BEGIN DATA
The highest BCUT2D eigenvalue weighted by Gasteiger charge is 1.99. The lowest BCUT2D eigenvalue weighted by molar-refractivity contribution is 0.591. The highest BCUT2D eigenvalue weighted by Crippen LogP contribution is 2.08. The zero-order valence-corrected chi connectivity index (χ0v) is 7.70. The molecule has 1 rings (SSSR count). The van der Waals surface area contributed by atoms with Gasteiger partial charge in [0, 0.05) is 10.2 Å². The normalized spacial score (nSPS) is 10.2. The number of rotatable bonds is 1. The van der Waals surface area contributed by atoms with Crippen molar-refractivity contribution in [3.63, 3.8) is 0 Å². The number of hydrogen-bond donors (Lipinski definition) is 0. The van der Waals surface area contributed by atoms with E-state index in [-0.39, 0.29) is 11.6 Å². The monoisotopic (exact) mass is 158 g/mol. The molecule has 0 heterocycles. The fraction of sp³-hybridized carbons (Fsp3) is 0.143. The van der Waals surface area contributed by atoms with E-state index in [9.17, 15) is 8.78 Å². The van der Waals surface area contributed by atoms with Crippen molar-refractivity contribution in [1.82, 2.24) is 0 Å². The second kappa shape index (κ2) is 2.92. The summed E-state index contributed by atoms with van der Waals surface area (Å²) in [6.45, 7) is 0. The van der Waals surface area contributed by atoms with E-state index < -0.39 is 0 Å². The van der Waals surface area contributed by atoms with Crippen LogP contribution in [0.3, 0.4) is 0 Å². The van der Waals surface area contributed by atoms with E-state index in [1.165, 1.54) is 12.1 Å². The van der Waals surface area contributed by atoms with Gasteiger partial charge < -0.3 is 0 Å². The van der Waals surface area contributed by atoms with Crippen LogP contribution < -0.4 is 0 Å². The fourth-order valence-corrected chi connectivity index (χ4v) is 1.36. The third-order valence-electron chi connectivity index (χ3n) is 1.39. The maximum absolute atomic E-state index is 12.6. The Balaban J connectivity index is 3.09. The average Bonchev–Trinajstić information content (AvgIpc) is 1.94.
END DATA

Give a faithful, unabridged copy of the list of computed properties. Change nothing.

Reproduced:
The highest BCUT2D eigenvalue weighted by Gasteiger charge is 1.99. The lowest BCUT2D eigenvalue weighted by molar-refractivity contribution is 0.591. The highest BCUT2D eigenvalue weighted by Crippen LogP contribution is 2.08. The zero-order valence-corrected chi connectivity index (χ0v) is 7.70. The molecule has 1 rings (SSSR count). The van der Waals surface area contributed by atoms with Gasteiger partial charge in [0, 0.05) is 10.2 Å². The normalized spacial score (nSPS) is 10.2. The number of rotatable bonds is 1. The van der Waals surface area contributed by atoms with Crippen molar-refractivity contribution in [3.63, 3.8) is 0 Å². The number of hydrogen-bond donors (Lipinski definition) is 0. The van der Waals surface area contributed by atoms with E-state index in [-0.39, 0.29) is 11.6 Å². The monoisotopic (exact) mass is 158 g/mol. The molecule has 0 heterocycles. The fraction of sp³-hybridized carbons (Fsp3) is 0.143. The van der Waals surface area contributed by atoms with E-state index in [9.17, 15) is 8.78 Å². The van der Waals surface area contributed by atoms with Crippen molar-refractivity contribution in [1.82, 2.24) is 0 Å². The second kappa shape index (κ2) is 2.92. The summed E-state index contributed by atoms with van der Waals surface area (Å²) in [6.45, 7) is 0. The van der Waals surface area contributed by atoms with E-state index < -0.39 is 0 Å². The van der Waals surface area contributed by atoms with Crippen LogP contribution in [0.3, 0.4) is 0 Å². The van der Waals surface area contributed by atoms with E-state index in [1.165, 1.54) is 12.1 Å². The van der Waals surface area contributed by atoms with Gasteiger partial charge < -0.3 is 0 Å². The van der Waals surface area contributed by atoms with Crippen LogP contribution < -0.4 is 0 Å². The fourth-order valence-corrected chi connectivity index (χ4v) is 1.36. The third-order valence-electron chi connectivity index (χ3n) is 1.39. The maximum absolute atomic E-state index is 12.6. The Balaban J connectivity index is 3.09. The average Bonchev–Trinajstić information content (AvgIpc) is 1.94.